GEM moves into $1.1m net cash as opens second half of 2020 with improved sales

Clifford Elphick, CEO, GEM Diamonds

GEM Diamonds opened the second half of its 2020 financial year in good form demonstrating an almost complete recovery from the Covid-19 lockdown, registering higher average prices for its diamonds, and racking up $75m in revenue enhancement and savings in terms of its $100m, four-year business improvement strategy.

Third quarter diamond recoveries from the firm’s Lesotho mine, Letseng, totalled 29,127 carats taking recoveries for the year to 72,403 carats. This puts the company on course to beat last year’s 84,207 carats in production.

In September, GEM adjusted its full year guidance to between 96,000 and 100,000 carats which compares to earlier, pre-Covid-19 guidance that year of 118,000 to 122,000 carats.

The average price achieved for the three months ended September was $2,215 per carat which compares to $1,714/carat in the previous period, albeit restated to account for lower value diamond sales post-period.

“These prices achieved (on a like-for-like basis) are higher than those realised in the pre-Covid-19 market conditions of [the second half of the 2019 financial year],” said Clifford Elphick, CEO of GEM Diamonds. “This, together with the continued pro-active cost control and cash preservation measures implemented across the group, has resulted in continued positive cash flow,” he said.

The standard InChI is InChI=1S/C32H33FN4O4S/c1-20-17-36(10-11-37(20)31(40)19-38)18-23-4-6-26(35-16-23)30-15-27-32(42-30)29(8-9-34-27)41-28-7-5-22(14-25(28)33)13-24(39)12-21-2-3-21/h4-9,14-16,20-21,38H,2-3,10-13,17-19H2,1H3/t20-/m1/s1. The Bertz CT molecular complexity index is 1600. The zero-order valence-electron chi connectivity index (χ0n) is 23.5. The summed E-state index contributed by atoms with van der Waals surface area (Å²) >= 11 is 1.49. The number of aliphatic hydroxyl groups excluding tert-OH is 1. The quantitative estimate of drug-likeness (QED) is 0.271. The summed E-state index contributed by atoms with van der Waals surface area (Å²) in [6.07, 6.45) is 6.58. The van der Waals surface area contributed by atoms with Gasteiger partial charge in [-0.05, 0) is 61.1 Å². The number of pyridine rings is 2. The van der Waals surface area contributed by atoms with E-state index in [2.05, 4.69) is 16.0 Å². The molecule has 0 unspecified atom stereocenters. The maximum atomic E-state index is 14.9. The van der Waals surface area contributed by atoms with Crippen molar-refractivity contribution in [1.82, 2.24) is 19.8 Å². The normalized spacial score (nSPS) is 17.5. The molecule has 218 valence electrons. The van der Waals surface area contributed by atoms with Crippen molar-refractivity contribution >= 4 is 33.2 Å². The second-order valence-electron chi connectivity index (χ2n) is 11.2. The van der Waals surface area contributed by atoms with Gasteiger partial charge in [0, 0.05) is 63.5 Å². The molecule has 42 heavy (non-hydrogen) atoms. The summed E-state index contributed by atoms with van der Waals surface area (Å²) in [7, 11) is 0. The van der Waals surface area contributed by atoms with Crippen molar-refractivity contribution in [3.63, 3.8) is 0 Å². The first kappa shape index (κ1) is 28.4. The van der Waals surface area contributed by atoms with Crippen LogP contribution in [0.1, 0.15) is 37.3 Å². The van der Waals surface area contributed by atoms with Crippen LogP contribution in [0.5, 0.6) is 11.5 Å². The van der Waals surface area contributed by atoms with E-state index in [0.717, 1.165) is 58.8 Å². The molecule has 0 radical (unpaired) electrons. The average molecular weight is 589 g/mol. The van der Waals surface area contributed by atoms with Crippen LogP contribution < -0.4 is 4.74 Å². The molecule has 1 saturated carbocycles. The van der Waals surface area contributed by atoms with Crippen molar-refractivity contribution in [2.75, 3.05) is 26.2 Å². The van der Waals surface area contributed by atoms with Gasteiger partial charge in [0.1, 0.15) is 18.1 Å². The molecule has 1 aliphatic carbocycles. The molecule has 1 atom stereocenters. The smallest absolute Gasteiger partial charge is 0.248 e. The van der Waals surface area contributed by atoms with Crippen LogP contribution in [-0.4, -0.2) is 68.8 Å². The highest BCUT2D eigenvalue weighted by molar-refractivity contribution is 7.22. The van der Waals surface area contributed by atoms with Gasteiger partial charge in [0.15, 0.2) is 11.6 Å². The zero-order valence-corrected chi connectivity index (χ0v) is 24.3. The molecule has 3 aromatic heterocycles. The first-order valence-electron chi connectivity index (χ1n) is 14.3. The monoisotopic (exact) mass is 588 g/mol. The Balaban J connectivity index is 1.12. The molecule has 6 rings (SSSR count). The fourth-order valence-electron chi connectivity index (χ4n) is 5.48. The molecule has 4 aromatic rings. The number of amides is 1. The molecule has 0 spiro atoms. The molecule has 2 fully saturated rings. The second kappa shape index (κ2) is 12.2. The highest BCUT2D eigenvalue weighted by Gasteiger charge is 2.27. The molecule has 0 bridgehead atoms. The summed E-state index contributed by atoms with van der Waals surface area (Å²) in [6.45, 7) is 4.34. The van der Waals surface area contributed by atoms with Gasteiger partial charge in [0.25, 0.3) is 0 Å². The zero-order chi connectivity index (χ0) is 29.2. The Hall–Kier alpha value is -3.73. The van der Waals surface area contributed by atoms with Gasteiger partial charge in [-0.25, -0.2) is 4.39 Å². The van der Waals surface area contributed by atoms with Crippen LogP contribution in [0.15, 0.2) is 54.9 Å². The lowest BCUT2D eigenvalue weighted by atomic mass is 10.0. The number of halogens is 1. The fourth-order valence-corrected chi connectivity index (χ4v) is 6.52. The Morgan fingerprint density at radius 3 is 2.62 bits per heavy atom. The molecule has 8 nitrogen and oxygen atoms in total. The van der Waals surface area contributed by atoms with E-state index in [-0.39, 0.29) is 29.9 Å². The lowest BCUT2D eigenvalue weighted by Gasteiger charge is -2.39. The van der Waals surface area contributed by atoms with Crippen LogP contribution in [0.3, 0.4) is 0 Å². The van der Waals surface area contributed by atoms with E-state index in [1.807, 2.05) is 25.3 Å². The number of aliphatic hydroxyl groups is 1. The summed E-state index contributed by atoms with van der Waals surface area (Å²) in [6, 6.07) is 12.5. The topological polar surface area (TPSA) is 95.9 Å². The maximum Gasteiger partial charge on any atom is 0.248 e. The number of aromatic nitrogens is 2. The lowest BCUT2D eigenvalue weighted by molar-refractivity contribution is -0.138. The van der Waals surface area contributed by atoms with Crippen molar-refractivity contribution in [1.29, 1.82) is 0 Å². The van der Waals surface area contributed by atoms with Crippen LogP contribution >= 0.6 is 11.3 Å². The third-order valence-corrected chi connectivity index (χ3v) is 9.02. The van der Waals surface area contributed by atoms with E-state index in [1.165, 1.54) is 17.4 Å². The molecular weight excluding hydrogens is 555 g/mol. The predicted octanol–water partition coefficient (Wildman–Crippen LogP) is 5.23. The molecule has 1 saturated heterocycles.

Crucially, the firm moved into net cash of some $1.1m as of September-end (June: net debt $5.5m) owing to the improved sales prices and business improvements. Seven diamonds sold for more than $1m each generating revenue of $25.6m in the three month period. A total of 24 diamonds had sold for greater than $1m in the year to date.

Elphick said in September he detected promising signs in the diamond market after Covid-19 lockdowns globally had all but snuffed out diamond tenders. “In the last 10 days, there has been a bit of buoyancy and life,” he said at the time. “We are looking forward to our tender in September.”

Recovery in the diamond market is thought to be fragile, however. De Beers said in a recent trading update that whilst economic recovery was evident, sales over the important year-end period would provide an insight into midstream and consumer appetite.

Commenting in a trading update this week, Petra Diamonds said the risks to the level of recovery in diamonds were for all to see. “All participants in the industry recognise that risks to a sustained recovery remain, particularly in light of the current resurgence of Covid-19 in key diamond markets.” The level of consumer activity, especially in the US market, would be a key development, it added.

GEM reported an $1.7m attributable loss for the six months ended June compared to a R4.2m profit in the previous financial year. Earnings before tax, interest, depreciation and amortisation were $11.3m (2019: $25.3m).

Shares in GEM Diamonds have gained nearly 61% in value in the last six months.